With an extremely vulnerable, high-density population, the area of Midtown in Atlanta, Georgia has security as its highest priority. Covering a vicinity of 400 blocks, Midtown includes three large MARTA rail stations, the Federal Reserve Bank, the Georgia Institute of Technology, and many other major businesses. Last spring, the city began a project in Midtown designed to heighten public safety and security with the implementation of outdoor IP video cameras.
“We have three primary needs in Midtown,” says Col. Wayne A. Mock, public safety and homeland security director for Midtown Blue, a 24/7 public safety force consisting of off-duty police officers patrolling Midtown streets and sidewalks and augmenting Atlanta Police Department (APD) services. “They are public safety, traffic and transportation, and homeland security.” Midtown Blue selected Vicon to be its vendor of choice for the video cameras.
The Project“We currently have ten cameras installed on buildings or utility poles,” Mock says, with eleven more awaiting installation; however, there are plans that could expand the system beyond 100 cameras in strategic locations throughout the area. The cameras are monitored 24 hours a day, seven days a week by community policing specialists. “We look for public safety and homeland security issues. Our goal is to respond to them within two minutes.” Mock first saw the concept of public cameras used in both Israel and London and was impressed. He brought this concept back with him to Atlanta. “He was impressed with the recording quality and real-time recording that those systems offered,” says Mike Gibbs, a ViconNet Certified Installing Partner. “From a public safety or prosecutorial standpoint, real-time is like watching a DVD. There is no interruption between what you are seeing and what actually happens second by second.”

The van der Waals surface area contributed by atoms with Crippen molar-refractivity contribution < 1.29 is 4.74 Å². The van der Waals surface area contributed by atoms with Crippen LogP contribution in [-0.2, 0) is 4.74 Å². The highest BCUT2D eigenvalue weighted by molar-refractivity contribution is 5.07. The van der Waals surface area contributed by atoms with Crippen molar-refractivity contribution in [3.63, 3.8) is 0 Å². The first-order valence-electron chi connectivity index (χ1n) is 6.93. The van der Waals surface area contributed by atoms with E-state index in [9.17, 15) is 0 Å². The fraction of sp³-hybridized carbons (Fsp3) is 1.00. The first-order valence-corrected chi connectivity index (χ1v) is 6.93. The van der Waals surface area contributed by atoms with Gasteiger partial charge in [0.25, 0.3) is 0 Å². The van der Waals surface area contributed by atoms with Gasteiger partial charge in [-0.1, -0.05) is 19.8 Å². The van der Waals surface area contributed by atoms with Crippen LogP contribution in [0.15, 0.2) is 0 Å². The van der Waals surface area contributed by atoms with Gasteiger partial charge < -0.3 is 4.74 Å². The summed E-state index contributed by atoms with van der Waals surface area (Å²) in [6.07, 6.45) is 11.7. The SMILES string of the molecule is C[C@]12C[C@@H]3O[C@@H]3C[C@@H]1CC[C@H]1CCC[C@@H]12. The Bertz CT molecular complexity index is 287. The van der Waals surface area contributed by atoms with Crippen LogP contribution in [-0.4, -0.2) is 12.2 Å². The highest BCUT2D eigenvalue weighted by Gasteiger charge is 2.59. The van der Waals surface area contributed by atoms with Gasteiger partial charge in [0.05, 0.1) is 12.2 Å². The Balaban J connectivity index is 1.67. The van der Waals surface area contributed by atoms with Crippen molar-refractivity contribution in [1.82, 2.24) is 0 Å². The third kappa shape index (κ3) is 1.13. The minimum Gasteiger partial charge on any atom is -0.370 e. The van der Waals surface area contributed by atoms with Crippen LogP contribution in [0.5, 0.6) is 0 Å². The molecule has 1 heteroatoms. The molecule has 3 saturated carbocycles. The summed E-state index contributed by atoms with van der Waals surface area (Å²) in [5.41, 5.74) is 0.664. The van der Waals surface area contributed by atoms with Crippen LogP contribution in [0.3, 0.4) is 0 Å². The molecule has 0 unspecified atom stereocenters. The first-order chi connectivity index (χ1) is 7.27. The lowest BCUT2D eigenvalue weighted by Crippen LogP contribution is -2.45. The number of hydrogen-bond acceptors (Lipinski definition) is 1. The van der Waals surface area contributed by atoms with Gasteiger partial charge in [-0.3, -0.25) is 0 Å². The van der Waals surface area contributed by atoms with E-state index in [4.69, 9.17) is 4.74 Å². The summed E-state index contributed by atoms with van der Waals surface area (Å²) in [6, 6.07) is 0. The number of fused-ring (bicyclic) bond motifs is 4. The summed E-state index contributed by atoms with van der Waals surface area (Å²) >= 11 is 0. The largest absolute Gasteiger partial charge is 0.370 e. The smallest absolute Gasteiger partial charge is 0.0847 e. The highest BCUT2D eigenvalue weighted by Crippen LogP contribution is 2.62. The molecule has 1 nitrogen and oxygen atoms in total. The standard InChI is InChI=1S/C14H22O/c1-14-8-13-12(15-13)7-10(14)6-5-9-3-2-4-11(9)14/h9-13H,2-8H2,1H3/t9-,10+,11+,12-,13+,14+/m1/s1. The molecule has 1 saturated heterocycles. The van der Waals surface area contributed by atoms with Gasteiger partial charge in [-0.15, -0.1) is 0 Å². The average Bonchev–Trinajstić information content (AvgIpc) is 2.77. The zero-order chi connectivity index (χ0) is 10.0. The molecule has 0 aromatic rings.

Gibbs was given the task of duplicating, as best as possible, what Mock had seen abroad. He knew that Vicon’s Kollector series and IP network cameras offer a real-time capability, without sacrificing the outstanding resolution and picture quality the Police Department demands.
Mock agrees. “We wanted a camera that had the lighting capability to have a clear picture at 3 a.m. on an overcast night. We wanted the ability to zoom in and be able to identify a suspect. We also wanted multiple frames per second on recording.”
“The system seemed to be a superior system. There is an endless capability of what you can do, and the recording quality of these cameras in adverse conditions was unbelievable compared to other cameras we’ve looked at.”
But installing cameras on a public street is not as simple as a self-contained project. “The whole system was a challenge because we took an innovative approach,” Gibbs says. “Most camera systems are hard-wired, going back to the head-end located on-site. We have ten cameras installed and all are in remote locations. Some are mounted on telephone poles, some on the sides of buildings.” In order to accomplish what they wanted to, they approached Bell South about going over its Ethernet network. “We used their router system to communicate to their Ethernet and run over Bell South back to Midtown Atlanta’s head-end,” Gibbs explains.